With its roots in the now famous London Challenge, documented in another Education Development Trust research report, School improvement in London: a global perspective, policymakers were quick to spot the benefits of deploying excellent headteachers to offer coaching support to other schools. The subsequent National Leaders of Education (NLE) programme paired headteachers in England with a proven record of success with peer headteachers in similar, but underperforming, schools. The initial two-year pilot of this programme, involving 100 NLEs, demonstrated the schools they were supporting saw their end of primary results (Key Stage 2) increase by 10% more than the wider population.
From Nottingham to Nairobi
So, what happens when an approach to school improvement from England is taken to low income contexts such as those found in Kenya and India? Education Development Trust took the NLE model as the basis for an adapted version rooted in the local context and specific needs of Nairobi and Mumbai.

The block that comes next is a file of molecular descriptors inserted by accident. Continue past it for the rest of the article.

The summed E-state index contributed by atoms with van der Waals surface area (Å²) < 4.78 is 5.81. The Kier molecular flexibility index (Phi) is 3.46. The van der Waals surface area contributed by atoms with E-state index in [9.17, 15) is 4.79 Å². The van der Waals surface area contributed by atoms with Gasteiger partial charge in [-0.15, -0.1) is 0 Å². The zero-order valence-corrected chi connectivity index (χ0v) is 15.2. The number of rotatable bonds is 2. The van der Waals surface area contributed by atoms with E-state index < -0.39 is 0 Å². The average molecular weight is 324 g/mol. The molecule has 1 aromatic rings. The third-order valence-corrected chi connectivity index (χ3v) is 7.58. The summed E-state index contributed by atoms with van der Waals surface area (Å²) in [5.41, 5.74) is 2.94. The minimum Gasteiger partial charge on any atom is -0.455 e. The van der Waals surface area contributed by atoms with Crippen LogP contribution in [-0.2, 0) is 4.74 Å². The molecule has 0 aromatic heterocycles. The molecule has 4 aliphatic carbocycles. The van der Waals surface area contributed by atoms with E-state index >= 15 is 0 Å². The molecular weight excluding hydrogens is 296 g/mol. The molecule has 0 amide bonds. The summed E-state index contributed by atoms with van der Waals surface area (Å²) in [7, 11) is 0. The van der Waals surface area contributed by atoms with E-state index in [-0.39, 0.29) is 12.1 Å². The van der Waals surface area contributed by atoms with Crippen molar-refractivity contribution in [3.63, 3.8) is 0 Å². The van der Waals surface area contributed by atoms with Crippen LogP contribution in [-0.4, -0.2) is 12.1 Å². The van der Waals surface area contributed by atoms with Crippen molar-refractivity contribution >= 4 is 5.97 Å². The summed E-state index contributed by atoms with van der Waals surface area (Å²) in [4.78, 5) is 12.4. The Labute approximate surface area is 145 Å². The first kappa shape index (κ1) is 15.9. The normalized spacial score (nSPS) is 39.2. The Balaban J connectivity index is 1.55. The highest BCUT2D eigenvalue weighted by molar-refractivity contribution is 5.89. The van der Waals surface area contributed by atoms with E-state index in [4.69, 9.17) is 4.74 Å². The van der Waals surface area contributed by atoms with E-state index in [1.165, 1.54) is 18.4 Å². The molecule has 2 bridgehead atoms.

As in England, headteachers from schools performing highly were paired with those from lower performing schools. Crucially these pairs of schools were both from similar areas and therefore faced similar challenges. Contextualisation however is key and so one modification was to introduce the role of coach to provide support to the ‘mentor’ headteacher and ongoing monitoring to the implementation of the initiative. Equally, many of the high-performing headteachers were not able to articulate their highly effective practice, which is essential if they were to successfully support their peers; therefore, another example of contextualisation was spending time in the early stages of the programme helping these headteachers to better realise what they were doing in their school which was working so well.